Suggesting that criticism will lead to the end of the Jewish people not only sows paranoia and division, it also shares a totalitarian logic with a wide array of past dictators. It's a sure way to lose a war.
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In his latest column for the Jerusalem Post, Daniel Gordis -- a rightly admired Jewish thinker of the conservative ilk -- wades into the war of words between the left-leaning New Israel Fund and the right-leaning campus organization Im Tirzu. He takes as his jumping off point the inflammatory translation of Isaiah 49:17 (promising the Israelites that "your destroyers and despoilers shall leave you") rendering it as "Those who destroy and despoil you will come from amongst you." It's a mistranslation, Gordis, observes, but he also notes that it rings true.

His argument is best summed up when he states emphatically, "The Jewish People is at war" and that in war, people must sacrifice certain liberties, like free speech, for survival.

He writes:

The issue is what a people at war for its very survival can allow itself. The issue is whether as the world's noose tightens around the very notion of Israel's legitimacy, Jews can allow themselves the liberties we might otherwise permit ourselves were we not fighting for our very existence. As the fate of Isaiah's prophecy reminds us, it takes only a few words to move from a vision of a secure future to one in which those who could destroy us come from our very own midst.

I have some serious objections to his argument.

In my experience around the world, the Jewish people are not at war. There are Bosnian Jews building institutions in cooperation with their Muslim and Christian neighbors; there are Ugandan Jews who are at war with Malaria, HIV, and poverty, but not with some eternal anti-Jewish enemy. There are Iranian Jews struggling alongside Sunni, Shiite, Christian, and Baha'i for the very "liberties" their government denies all Iranians. There are Israeli Jews who are trying to build democratic institutions, multi-ethnic schools, and interfaith understanding, all of whom should take serious umbrage at his characterization of the Jews as a people at war. We have challenges, both internal and external. How do we mainstream the concerns and perspectives of non-European Jews? How do we engage a new generation in Jewish life or get younger Jews to care about what happens in Israel? How do we calm the ferocious anger between the Jewish left and the Jewish right? How do we secure ourselves in the face of violent extremism? How do we promote Israel as a legitimate state?

The language of militarism won't do it. Suggesting that criticism will lead to the end of the Jewish people not only sows paranoia and division, it also shares a totalitarian logic with a wide array of past dictators, including Ayatollah Khamenei's critiques of Iran's Green movement. This is not company I imagine Dr. Gordis would want to keep.

More disturbing than this martial rallying cry, however, is his idea that a society at war must curtail its democratic institutions, that the values we hold dear as essential to a good life and a free society can be so easily annihilated by violence or by criticism. This is the Dick Cheney argument in a nutshell, the one that justifies torture and illegal wiretaps and the assassination of citizens without oversight and indefinite detention. As Retired General Donald Edwards has noted in an op-ed "Cheney's Terrorists", these tactics create more terrorists and make people less safe. If you take the Gordis premise as true, and the Jewish people are a people at war, then these tactics are not a way to win.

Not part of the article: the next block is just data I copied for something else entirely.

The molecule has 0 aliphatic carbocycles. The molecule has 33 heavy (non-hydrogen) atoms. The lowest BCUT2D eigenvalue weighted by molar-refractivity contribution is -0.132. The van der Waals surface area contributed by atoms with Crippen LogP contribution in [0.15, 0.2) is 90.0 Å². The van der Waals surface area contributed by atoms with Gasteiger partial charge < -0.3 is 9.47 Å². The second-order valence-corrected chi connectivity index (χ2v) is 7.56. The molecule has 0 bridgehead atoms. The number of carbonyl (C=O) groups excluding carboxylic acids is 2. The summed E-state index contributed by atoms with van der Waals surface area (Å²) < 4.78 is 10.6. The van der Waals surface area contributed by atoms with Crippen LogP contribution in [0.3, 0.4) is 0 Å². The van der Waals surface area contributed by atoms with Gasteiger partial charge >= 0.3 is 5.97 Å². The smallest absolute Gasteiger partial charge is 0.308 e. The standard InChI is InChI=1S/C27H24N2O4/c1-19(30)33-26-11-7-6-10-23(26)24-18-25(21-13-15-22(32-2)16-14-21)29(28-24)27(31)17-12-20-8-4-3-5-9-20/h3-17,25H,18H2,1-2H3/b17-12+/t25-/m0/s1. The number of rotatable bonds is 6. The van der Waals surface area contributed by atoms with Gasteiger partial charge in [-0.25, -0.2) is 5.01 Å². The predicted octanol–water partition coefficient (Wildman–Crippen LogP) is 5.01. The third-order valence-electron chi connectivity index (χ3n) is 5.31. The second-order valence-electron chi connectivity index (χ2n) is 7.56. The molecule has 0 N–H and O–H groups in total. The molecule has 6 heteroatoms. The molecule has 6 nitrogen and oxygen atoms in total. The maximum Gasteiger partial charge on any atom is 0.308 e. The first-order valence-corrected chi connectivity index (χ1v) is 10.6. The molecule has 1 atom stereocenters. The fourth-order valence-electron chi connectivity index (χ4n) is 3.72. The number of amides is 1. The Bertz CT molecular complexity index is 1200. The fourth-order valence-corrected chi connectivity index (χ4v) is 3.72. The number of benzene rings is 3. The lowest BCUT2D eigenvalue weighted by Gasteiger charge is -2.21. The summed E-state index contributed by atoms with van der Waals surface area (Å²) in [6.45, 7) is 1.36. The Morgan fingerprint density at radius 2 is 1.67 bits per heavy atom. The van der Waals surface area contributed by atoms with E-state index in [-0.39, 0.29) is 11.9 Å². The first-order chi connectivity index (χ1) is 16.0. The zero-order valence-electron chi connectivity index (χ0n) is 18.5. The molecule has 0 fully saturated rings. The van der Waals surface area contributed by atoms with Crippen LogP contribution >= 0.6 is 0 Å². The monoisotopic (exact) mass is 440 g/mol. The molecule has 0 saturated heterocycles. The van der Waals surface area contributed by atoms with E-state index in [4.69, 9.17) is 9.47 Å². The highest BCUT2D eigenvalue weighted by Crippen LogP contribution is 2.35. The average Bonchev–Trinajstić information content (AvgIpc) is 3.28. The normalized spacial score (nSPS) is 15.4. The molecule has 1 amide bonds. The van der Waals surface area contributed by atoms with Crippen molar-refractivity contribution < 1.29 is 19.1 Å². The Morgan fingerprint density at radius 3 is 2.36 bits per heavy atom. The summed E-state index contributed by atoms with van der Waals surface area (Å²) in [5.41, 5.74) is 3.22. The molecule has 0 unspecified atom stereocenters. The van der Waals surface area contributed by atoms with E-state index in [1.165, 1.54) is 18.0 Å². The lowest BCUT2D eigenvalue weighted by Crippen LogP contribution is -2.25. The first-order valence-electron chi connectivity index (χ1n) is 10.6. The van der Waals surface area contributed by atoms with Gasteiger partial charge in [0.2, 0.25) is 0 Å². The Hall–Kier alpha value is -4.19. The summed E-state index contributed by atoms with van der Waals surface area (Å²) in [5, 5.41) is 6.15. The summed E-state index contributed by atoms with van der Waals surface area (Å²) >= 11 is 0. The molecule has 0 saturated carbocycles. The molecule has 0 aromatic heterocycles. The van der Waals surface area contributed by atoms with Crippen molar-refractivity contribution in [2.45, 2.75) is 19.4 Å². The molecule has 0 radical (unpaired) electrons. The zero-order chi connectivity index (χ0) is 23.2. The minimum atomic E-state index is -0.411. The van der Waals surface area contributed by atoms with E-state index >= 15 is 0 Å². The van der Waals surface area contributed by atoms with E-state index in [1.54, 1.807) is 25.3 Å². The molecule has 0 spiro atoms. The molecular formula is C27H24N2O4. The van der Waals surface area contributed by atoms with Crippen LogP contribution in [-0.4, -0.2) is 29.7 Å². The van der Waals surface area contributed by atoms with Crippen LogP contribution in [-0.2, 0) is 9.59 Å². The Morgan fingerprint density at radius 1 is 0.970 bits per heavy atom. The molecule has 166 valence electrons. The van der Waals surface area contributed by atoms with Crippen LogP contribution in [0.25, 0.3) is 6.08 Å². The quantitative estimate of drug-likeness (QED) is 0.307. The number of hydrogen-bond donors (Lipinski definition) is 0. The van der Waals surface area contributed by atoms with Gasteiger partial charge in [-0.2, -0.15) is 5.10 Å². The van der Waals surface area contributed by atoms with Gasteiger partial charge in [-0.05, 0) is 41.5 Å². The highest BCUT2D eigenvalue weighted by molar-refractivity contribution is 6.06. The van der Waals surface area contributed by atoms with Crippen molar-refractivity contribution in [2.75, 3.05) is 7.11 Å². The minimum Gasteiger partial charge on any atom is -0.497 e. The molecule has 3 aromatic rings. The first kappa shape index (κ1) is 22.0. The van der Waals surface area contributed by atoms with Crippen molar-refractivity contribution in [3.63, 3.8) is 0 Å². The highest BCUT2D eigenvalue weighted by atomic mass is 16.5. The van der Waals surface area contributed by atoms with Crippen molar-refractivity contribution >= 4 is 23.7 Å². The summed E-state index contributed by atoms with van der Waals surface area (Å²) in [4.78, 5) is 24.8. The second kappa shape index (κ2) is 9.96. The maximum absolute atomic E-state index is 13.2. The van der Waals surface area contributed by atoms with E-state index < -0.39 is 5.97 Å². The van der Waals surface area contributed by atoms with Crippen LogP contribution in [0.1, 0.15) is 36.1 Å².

Even more disturbing about Gordis's argument, however, from a Jewish point of view, is that seeing important societal values as things that can be sacrificed in the face of threats, undermines the spiritual survival of Judaism for the material survival of a nation-state. As Rich Cohen observed in his loving and irreverent ode to Zion, "Israel is Real," the land has been turned into the Temple by contemporary Zionism. Dr. Gordis's fear, like those of the Hebrews of old, is that that the physical Temple, beset by enemies, will be sacked. This would be a tragedy, but it would be worse if Jewish ideals were also toppled in the process.

Having a homeland is vital to a people. Gordis makes an important point when he compares the fate of Tibetans in the 20th century to the fate of Jews in the 20th century, but one thing the Tibetans have mastered, and that I fear that arguments like Gordis's war without end and war that values cannot endure undermines is the spiritual genius of our culture. Jews have not survived for 2500 years because of nation-states, nor because they were not willing to risk life and limb for higher values. They have not survived merely to survive.

I once heard Dr. Gordis speak about the armed conflict in Israel and his children's service in the IDF. He told the audience that he always advised his children to go out and be moral in doing their duty, but not so moral that they end up dead. It's good, realistic advice for a soldier.

"If they are firing at you from a hospital," he advised. "Fire back!" The San Diego audience erupted in cheers when he said this (which demonstrated to me an audience that did not know they were at war war you don't cheer this kind of thing, as I'm sure any IDF soldier could tell you). But he seems to have the same advice for the Jewish people as a whole that he does for a soldier in combat: no value is more important than your safety.

That is a sure way to win a battle and lose a war.

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